Does a high-dose influenza vaccine reduce cardiovascular disease risk?

In a recent study published in JAMA Network Open, researchers assessed whether a high-dose influenza vaccine is associated with a benefit in reducing cardiopulmonary (CP) events during periods of influenza activity.

Study: Temporal Association Among Influenza-Like Illness, Cardiovascular Events, and Vaccine Dose in Patients With High-Risk Cardiovascular Disease. Image Credit: BaLL LunLa/


Influenza is associated with a higher risk of CP events. Seasonal influenza outbreaks primarily occur in winter when transmission is more favorable. Moreover, cardiovascular (CV) events exhibit similar temporal patterns.

Studies have reported associations between CV events and influenza. Additionally, observational studies and trials suggest that the influenza vaccine might reduce adverse CV outcomes.

INVESTED, a randomized clinical trial, evaluated the effectiveness of the high-dose trivalent influenza vaccine over the standard-dose quadrivalent vaccine in people with high CV risk during the 2016-19 influenza seasons.

It did not find an increased benefit of the high dose relative to the standard regimen for the primary endpoint. It is unknown whether the efficacy of the treatment varies at times of increased influenza-like illness (ILI) activity.

About the study

In the present study, researchers examined whether high-dose influenza vaccine influenced the events associated with ILI activity. This was a pre-specified secondary analysis of the specified trial conducted across Canada and the United States (US) between September 2016 and July 2019.

Patients with high CV disease (CVD) risk previously hospitalized for myocardial infarction (MI) or heart failure (HF) were randomized to receive a standard- or high-dose vaccine for influenza.

ILI was defined by clinic visits for fever, sore throat, or cough without any known cause other than influenza, as reported to the US Centers for Disease Control and Prevention (CDC) outpatient ILI surveillance network.

The team included data from 108 sites and territories. Race or ethnicity was self-reported by patients. The researchers used logistic regression models to compare weekly ILI with the occurrence of the primary and secondary outcomes.

The primary outcome was a composite of CP hospitalization or all-cause mortality. Secondary outcomes included pulmonary hospitalization, CV hospitalization, and death. The temporal association between exposure and development was assessed using weekly ILI activity with up to nine weeks of lag from the outcome.

Models were adjusted for demographics, enrolment strata, state, and CV risk factors. The weekly odds of the (occurrence of the) primary outcome by treatment group (standard- or high-dose) were assessed using logistic regression models.

Sensitivity analyses were performed to examine the associations of ILI activity with outcomes during periods of higher influenza or ILI activity.


In total, 3,094 US participants aged, on average, 65, were included. Nearly 75% of subjects were males, 72.3% were White, and 22.3% were Black. About 12.1%, 21.7%, and 76% had a prior MI, HF hospitalization, and HF, respectively.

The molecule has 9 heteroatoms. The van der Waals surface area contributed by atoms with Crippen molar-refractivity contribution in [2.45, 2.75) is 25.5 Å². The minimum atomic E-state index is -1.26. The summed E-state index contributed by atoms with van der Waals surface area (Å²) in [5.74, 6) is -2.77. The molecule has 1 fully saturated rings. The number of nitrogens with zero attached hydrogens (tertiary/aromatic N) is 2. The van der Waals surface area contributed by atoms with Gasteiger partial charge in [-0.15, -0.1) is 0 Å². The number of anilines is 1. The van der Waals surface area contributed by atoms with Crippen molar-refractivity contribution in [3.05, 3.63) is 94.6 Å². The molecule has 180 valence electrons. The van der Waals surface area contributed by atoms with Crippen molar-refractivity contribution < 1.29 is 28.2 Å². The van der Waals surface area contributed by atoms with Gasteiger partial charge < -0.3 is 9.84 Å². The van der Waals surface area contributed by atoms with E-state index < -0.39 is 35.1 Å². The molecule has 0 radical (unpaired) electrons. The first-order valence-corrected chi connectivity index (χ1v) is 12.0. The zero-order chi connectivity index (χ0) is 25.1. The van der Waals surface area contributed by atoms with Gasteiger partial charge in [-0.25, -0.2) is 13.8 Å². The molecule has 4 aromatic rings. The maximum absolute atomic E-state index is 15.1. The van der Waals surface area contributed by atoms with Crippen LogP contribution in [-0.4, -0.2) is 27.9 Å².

Overall, 1,396 primary outcome events, 183 pulmonary hospitalizations, 1,141 CV hospitalizations, and 322 deaths occurred during 129,285 person-weeks of enrolment.

The highest average ILI activity was recorded during the 2017-18 season. Increased ILI activity in the past week was associated with elevated risks of primary outcome events, CV hospitalization, and CP hospitalization. There was no association of ILI activity with pulmonary hospitalizations or all-cause mortality.

In addition, there was a lower risk of these events during warmer months in the US (July to September). The high-dose influenza vaccine was not superior to the standard dose in its association with the risk of primary outcome events, even when the analysis was restricted to periods of higher influenza or ILI activity.


The findings demonstrated a temporal association of ILI with CV and CP hospitalizations in high CVD-risk patients but not with all-cause mortality.

A higher dose relative to the standard dose of the influenza vaccine did not influence this association, even during periods of higher ILI or influenza activity. Additionally, there was an association between warmer months and decreased CV risk, independent of the local ILI activity.

Although the benefit of vaccination relative to placebo was not determined, vaccination would likely be substantially beneficial to placebo in this high-risk population.

Besides, other respiratory viruses may also contribute to the association since influenza is not the only virus circulating in winter months.

Together, in this secondary analysis of the INVESTED trial, influenza activity was temporally associated with a higher risk of CP events. Yet, the higher vaccine dose did not reduce this risk.

Journal reference:
  • Hegde, S. et al. (2023) "Temporal Association Among Influenza-Like Illness, Cardiovascular Events, and Vaccine Dose in Patients With High-Risk Cardiovascular Disease", JAMA Network Open, 6(9), p. e2331284. doi: 10.1001/jamanetworkopen.2023.31284.

Posted in: Medical Science News | Medical Research News | Medical Condition News | Disease/Infection News

Tags: Cardiovascular Disease, Clinical Trial, Cough, Efficacy, Fever, Heart, Heart Failure, Influenza, Mortality, Myocardial Infarction, Placebo, Respiratory, Sore Throat, Throat, Vaccine, Virus

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Written by

Tarun Sai Lomte

Tarun is a writer based in Hyderabad, India. He has a Master’s degree in Biotechnology from the University of Hyderabad and is enthusiastic about scientific research. He enjoys reading research papers and literature reviews and is passionate about writing.